forces there, the large U.S. presence in Japan and the large population
there would be the first in the firing line from a rambunctious North

HERERA: Uh-huh.

RIEDEL: But I think he might be right to bring up the idea that all
options are on the table and we`re not just going to wait for China.
Waiting for China didn`t work for Bush. It didn`t work for Obama. And I
think he`s right to reopen the dialogue with a clean sheet of paper and
hopefully the Chinese and the U.S. can get on the same page, because they –
– we all need the Korean peninsula to be less militarized and more

HERERA: We will wait and see. David, thank you very much for joining us

RIEDEL: Thank you.

HERERA: David Riedel with the Riedel Research Group.

MATHISEN: On Wall Street, stocks were mostly flat ahead of that big China-
U.S. summit. Investors are in a wait-and-see mode, because many don`t want
the administration basically to take a protectionist stance against the
world`s second largest economy. The Dow Jones Industrials up 39 points at
20,689. The others are basically flat. NASDAQ hired by 3, S&P by one and
a third.

HERERA: Infrastructure as you know is another pillar of the Trump
administration`s agenda. And today, the transportation secretary gave a
time line for possible legislation. Elaine Chao told a group of chief
executives that a legislative package may be ready sometime next month.
The secretary said she hopes to offer a package that includes a trillion
dollars over ten years.

MATHISEN: Well, an abrupt resignation inside the Federal Reserve.
Richmond Fed President Jeffrey Lacker is stepping down immediately over his
role in alleged leaks of confidential Federal Reserve information.

Steve Liesman has the surprising details.


President Jeffrey Lacker resigned unexpectedly today, disclosing that he
played a key role in the release of confidential Fed information. Lacker,
who has spent 13 years at the helm of the Richmond Fed, acknowledged that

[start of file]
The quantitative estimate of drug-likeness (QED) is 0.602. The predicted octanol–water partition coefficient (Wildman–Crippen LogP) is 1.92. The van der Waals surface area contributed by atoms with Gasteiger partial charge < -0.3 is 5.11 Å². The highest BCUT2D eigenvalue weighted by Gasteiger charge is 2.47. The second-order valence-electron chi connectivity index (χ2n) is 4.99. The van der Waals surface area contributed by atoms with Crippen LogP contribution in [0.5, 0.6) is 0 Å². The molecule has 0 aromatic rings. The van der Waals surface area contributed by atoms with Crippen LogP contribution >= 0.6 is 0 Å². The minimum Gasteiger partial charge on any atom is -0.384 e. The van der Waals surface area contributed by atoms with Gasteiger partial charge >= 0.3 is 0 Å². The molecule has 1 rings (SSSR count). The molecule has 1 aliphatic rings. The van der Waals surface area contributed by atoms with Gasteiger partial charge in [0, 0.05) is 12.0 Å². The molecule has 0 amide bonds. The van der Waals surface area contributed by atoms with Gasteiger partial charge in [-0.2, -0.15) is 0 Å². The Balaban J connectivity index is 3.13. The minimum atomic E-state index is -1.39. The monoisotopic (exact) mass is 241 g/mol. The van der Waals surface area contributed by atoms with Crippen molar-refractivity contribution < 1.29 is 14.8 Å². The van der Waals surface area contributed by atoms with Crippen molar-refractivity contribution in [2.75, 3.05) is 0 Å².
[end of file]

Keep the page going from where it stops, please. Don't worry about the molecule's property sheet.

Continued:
he spoke a newsletter writer at Medley Global Advisers and inadvertently
confirmed Fed deliberations on monetary policy.

He said in a statement, quote, “I regret that in this instance, I crossed
the line to confirming , information that should have remained

On October 2nd, 2012, Lacker spoke with that Medley analyst and Medley on
the third or the next day wrote a story with some of those confidential Fed
details. Lacker was interviewed by the Federal Reserve general counsel in
December. And in 2015, he was interviewed by law enforcement officials,
including from the FBI and United States attorneys for the southern
district of New York.

In January 2017, Lacker announced he was resigning, but it was effective
October 1st. Today, Lacker announces resignation effective immediately.

Lacker`s resignation according to CNBC sources is the result of
negotiations with law enforcement officials and his attorney Richard Cullen
told CNBC that Lacker has been told by the U.S. district attorney for the
southern district that he will face no charges. He`s being replaced by
First Vice President Mark Mullinix.

The Federal Reserve Board in a statement later in the day said it
cooperated fully with the investigation and the inspector general of the
Federal Reserve also put out a statement saying it would be concluding that
investigation soon.



HERERA: The trade deficit dropped sharply in February. Exports rose to a
more than two-year high, helped by an improving global economy and
softening of the dollar. Imports of things like cars and smartphones fell.
The deficit, which is the gap between imports and exports, was off 10
percent to about $43.5 billion. That more than cancelled out a big increase
in January.

MATHISEN: Well, Boeing (NYSE:BA) landed a $3 billion deal to sell 30
jetliners to Iran. It is the company`s second sale to that country since
the 1970s. Iran`s aging air fleet is among the oldest in the world because
of sanctions that were in place for decades. The average age of their
planes: 20 years. Financing details are not disclosed.

HERERA: The airline industry is gearing up for one of its busiest summers
ever. In fact, several airlines are adding flights or new routes,
especially in smaller cities.

So, Phil LeBeau takes a look at what seats and more flights might mean for


to take off. And the airlines are planning to be ready for the surge of
people getting away. For example, United Airlines is adding flights to 13
cities in the U.S., including all new service to many small cities like
Columbia, Missouri.

Not to be outdone, American is adding or expanding summer services to 26
cities. Meanwhile, southwest and Alaska will also be adding flights over
the next several months. What`s behind this expanded service? Part of it
is airlines filling in routes where they haven`t been flying or they`re
grow income demand. But another factor is the chance for airlines to bring
more customers into their hubs, where they can connect with other

HELANE BECKER, COWEN & CO.: I think some of the cities that they`re
serving will be very competitive and fares will come down. They definitely
are adding a lot more capacity than they thought they would maybe six
months ago.

LEBEAU: With a record number of people expected to fly this spring, don`t
surprise that it carries into the summer and planes are crowded.